Alex's Story On '13 Reasons Why' Makes A Powerful Point

Netflix's newest original, 13 Reasons Why, is a poignant examination of the all-too-real issue of teen suicide. Based on Jay Asher's bestselling novel of the same name, the show traces the harrowing events that incite Hannah Baker (Katherine Langford) to take her own life. It unfolds through a series of confessional cassettes she recorded before her death and sent out to the people she deemed responsible. As the tapes make their way around school, Hannah's classmates struggle to stomach their shame and keep their secrets hidden. But if Hannah's life is meant to serve as a cautionary tale, Alex Standall's story on 13 Reasons Why is its tragic kicker. Spoilers ahead.

In the final moments of the finale, it's revealed that Alex shot himself in the head and is in critical condition at the hospital. It's a shocking gut punch, but one that proves the show's point in a powerful way: Wrapped up in self-interest, the same people that shrugged off Hannah's own depressive free fall neglected Alex's, too, once again failing to recognize someone's silent screams for help. But it's also a warning call for viewers. Was his name the one you expected, when the EMT said someone had been shot? Did you notice him cracking, piece by piece, as the immensity of his grief and guilt closed in on him? Look closer, the evidence is there.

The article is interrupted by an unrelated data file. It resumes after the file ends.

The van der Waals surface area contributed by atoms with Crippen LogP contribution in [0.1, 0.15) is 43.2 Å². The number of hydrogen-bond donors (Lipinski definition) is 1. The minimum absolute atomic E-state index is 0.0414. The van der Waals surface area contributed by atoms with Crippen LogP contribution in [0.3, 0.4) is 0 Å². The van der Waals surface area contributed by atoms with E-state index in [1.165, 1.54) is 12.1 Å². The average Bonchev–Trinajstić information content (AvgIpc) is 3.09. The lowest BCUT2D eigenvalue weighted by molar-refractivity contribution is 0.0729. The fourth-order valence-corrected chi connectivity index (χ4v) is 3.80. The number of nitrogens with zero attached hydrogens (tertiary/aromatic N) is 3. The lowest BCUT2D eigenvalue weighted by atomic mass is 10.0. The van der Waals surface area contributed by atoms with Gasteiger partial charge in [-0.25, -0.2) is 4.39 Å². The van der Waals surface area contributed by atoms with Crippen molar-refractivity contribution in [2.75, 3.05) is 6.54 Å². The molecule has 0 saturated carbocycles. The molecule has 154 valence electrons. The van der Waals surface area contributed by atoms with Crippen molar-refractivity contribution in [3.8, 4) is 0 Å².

Beth Dubber/Netflix

It's in the moment when he loses control at Monet's, shouting so loud that the entire café can hear him. It's in the moment that he floors his car, careening down the road in search of a feeling that might shake him back to life. It's in the moment that he picks a fight with Montgomery in the parking lot, then, desperate for punishment, comes unhinged at the honor board hearing. "So anyone can get away with anything at this school and no one fives a f*ck?" he cries, clearly referring to Hannah's death. "I'm taking some f*cking responsibility." And it's in the moment when he leaps, still clothed, into Bryce's pool, probably wrestling with many of the same feelings Hannah had in the weeks before her own suicide.

But even with the roadmap Hannah so carefully outlined in her tapes, no one takes notice of Alex's erratic outbursts and bitter replies. They're far too concerned with their own problems to open their eyes. It recalls a comment Tony made early on: "You never really know what’s gonna hit how. You never really know what’s going on in someone else’s life." Hannah's story is a plea to look deeper, and what happens to Alex is proof that those involved have yet to learn that inaction can speak just as loudly.

13 Reasons Why isn't so much a PSA as it is a reminder to take notice, to look out for one another, to reflect before you act. And in a world where a carefully crafted online presence can make it easy to overlook real-life hardships, it's a necessary one.